A lot or a little?
The parents' guide to what's in this TV show.
What parents need to know
Parents need to know that Mismatched is a Indian dramatic comedy that features lots of edgy content. Marriage (including arranged marriages) is a theme, as is family, friendship, and career competition. There’s lots of strong curse words, like "bitch," "ass," "d--k," "s--t", and "f--k." Crude gestures are also visible, and there are references to online porn and masturbation. Cigarette smoking is frequently visible, and drinking and pot smoking is occasionally shown. There are lots of references to dating apps like Bumble, Tinder, and OK Cupid.
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What's the story?
Based on the young adult book by Indian-American author Sandhya Menon, MISMATCHED is a Netflix original series about a young woman who wants more than an arranged marriage, and a young man who dreams of finding the perfect wife. Seventeen-year-old Dimple Ahuja (played by social media star Prajakta Koli) wants to go to university, earn a Ph.D., create apps, and build a startup worth millions of dollars like her idol, Nandini Nahata. But her mother insists that she focus more on her looks and meeting suitable young men that she can marry in a few years. Meanwhile, the romantic 18-year-old Rishi Singh (Rohit Saraf) is letting his grandmother -- with the encouragement of his best friend Namrata (Devyani Shorey) -- use dating apps to meet a suitable girl that he can get to know, eventually marry, and live happily ever after with. After seeing Dimple’s picture, Rishi enrolls in the same computer course she is taking in Jaipur to try to get to know her. Things don’t work out as planned, but he soon finds himself becoming part of an eclectic summer cohort, including the edgy Celina (Muskkaan Jeferi), American-Indian Harsh (Vihaan Samat), and Zeenath Karim (Vidya Malvade), the oldest member of the class. While everyone else is competing to produce the best app in the class and land a coveted internship, both Dimple and Rishi are learning a lot about themselves, and each other.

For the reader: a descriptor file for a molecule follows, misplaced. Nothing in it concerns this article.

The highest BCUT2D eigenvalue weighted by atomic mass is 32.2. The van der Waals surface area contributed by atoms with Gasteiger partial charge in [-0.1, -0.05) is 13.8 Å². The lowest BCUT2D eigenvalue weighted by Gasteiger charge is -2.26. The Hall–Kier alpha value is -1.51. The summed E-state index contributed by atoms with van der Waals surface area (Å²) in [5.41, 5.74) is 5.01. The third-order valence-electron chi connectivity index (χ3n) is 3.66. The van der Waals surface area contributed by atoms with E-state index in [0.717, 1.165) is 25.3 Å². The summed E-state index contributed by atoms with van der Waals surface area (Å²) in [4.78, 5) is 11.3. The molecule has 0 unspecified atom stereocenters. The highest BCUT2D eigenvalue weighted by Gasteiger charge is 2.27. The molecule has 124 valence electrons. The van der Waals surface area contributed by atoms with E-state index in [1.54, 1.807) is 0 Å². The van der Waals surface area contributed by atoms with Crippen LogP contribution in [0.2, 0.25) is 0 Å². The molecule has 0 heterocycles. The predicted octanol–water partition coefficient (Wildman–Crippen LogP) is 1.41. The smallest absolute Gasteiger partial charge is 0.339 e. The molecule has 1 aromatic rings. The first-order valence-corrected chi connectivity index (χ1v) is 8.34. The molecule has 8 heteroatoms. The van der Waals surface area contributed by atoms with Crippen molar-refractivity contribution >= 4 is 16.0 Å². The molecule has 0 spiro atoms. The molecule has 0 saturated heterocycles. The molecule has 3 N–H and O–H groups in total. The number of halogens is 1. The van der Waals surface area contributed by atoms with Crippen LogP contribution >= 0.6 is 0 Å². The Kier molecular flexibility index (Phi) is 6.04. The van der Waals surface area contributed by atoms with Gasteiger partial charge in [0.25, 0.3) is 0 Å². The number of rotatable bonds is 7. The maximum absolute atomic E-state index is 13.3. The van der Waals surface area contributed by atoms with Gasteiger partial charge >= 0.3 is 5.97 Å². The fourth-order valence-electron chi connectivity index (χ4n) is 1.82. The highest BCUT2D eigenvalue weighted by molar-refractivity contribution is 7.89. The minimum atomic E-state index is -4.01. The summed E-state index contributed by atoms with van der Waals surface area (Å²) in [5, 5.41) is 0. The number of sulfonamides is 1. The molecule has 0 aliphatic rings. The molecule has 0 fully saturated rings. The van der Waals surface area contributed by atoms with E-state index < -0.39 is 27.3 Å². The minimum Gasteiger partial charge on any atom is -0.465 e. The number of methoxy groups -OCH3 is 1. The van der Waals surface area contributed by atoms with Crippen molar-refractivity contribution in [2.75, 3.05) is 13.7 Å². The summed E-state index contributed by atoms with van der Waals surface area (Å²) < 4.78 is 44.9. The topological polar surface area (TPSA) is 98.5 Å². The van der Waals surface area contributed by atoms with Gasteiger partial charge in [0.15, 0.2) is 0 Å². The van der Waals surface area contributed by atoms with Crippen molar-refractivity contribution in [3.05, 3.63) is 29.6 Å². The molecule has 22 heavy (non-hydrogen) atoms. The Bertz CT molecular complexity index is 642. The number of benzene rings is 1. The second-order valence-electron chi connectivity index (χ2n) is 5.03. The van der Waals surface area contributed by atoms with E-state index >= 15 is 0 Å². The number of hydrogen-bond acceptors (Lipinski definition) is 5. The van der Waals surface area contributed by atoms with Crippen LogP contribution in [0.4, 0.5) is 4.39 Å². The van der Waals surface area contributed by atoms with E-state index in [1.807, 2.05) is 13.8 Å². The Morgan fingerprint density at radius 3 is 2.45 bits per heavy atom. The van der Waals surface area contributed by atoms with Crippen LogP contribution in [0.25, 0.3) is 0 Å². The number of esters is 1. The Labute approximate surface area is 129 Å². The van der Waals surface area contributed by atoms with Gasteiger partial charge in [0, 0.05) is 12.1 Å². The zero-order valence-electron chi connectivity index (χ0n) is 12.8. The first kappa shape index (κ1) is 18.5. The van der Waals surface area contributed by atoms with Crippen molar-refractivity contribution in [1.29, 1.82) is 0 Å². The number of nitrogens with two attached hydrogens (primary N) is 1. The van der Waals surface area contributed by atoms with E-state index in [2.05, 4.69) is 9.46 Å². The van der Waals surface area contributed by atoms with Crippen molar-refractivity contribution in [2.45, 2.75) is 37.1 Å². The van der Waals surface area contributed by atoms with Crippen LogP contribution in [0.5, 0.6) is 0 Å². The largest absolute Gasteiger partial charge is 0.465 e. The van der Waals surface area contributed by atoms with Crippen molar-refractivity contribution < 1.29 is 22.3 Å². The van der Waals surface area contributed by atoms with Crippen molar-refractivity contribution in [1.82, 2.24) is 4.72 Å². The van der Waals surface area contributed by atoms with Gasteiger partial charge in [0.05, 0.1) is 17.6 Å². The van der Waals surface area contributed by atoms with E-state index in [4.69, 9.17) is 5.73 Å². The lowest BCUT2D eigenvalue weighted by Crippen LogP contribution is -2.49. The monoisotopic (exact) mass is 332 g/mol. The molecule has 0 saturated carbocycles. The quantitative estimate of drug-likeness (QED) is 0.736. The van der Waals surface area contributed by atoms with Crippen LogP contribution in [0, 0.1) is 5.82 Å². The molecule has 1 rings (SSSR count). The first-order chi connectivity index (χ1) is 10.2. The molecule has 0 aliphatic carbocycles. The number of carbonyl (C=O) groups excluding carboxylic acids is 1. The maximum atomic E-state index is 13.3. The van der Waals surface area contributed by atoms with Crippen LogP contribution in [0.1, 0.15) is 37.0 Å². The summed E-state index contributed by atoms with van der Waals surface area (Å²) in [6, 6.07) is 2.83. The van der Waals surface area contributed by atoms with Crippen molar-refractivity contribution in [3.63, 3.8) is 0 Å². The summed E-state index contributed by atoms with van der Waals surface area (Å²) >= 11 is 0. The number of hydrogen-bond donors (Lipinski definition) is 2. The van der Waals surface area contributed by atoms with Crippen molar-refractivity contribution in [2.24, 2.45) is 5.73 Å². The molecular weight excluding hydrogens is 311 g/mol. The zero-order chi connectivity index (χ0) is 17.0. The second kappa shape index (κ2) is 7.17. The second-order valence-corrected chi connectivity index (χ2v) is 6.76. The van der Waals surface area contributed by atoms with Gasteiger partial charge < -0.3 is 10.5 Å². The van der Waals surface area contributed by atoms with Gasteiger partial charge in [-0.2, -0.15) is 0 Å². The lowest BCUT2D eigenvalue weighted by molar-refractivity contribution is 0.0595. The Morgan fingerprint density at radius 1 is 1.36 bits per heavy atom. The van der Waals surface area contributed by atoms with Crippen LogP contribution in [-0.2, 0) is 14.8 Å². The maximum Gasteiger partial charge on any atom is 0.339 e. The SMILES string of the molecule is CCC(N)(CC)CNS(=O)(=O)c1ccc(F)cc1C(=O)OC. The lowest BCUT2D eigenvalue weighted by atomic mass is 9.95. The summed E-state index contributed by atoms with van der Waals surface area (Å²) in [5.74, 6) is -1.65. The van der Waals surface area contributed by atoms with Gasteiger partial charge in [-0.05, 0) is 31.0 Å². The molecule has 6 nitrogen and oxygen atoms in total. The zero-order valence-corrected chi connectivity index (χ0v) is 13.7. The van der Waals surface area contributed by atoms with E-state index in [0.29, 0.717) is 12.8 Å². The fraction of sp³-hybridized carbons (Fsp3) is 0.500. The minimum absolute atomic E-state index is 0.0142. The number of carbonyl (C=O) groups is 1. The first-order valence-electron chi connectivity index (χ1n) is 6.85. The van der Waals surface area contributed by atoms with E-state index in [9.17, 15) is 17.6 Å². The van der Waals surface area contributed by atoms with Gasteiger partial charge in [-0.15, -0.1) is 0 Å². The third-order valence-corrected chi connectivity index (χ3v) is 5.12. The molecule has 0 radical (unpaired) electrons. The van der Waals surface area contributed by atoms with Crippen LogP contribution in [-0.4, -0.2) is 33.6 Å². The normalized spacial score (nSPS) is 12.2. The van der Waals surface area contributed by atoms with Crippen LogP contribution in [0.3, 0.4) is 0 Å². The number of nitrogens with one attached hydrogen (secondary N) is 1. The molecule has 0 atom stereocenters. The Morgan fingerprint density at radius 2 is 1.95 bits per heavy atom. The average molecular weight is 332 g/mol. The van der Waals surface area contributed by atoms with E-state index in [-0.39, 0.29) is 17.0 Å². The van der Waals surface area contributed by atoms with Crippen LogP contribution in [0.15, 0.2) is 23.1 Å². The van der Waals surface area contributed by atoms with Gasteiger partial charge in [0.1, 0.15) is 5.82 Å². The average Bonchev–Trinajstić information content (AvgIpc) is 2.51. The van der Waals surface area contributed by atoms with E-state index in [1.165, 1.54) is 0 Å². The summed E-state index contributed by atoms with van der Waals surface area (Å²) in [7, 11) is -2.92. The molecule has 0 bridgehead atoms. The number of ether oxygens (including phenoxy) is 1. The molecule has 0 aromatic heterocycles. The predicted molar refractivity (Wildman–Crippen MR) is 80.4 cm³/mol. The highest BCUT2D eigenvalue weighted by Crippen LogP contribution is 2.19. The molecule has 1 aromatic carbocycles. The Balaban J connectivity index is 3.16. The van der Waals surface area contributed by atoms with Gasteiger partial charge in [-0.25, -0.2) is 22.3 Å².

Is it any good?
This dramatic comedy series offers some edgy, chuckle-worthy moments along with sweet and humorous family dynamics and romantic drama. Dimple and Rishi behave like the teenagers they are, along with most of the members of their summer class. While Dimple rejects her mother’s relentless pressure to find a suitable marriage prospect, Rishi is pressuring himself to find the stable and loving relationship that his womanizing father never seemed to have. On the surface, it looks like an unlikely pairing, but it is both teens’ desire to reject their parents’ influence and build a different life for themselves that unknowingly pulls them together.
It’s a fun, culturally relevant storyline, but there are nuances that non-Indian (or non-Indian-American) audiences will not immediately pick up on. However, the show’s universal themes allow international audiences to appreciate how Dimple and Rishi’s relationship evolves throughout the show. But Mismatched is also about a generation of young Indian men and women who find themselves negotiating the social expectations to follow long-standing traditions, while at the same time embracing a very modern world. If you find coming-of-age stories entertaining, this one will fit the bill.
Talk to your kids about ...
Families can talk about the accuracy of how media portrays marriage and marital traditions in different cultures. Many cultures view marriage as something other than a romantic pairing. How does Western media present this concept?
The title Mismatched refers to the incompatibility between Dimple and Rishi. But what else does it represent? Do some of these mismatches become good matches in the end?
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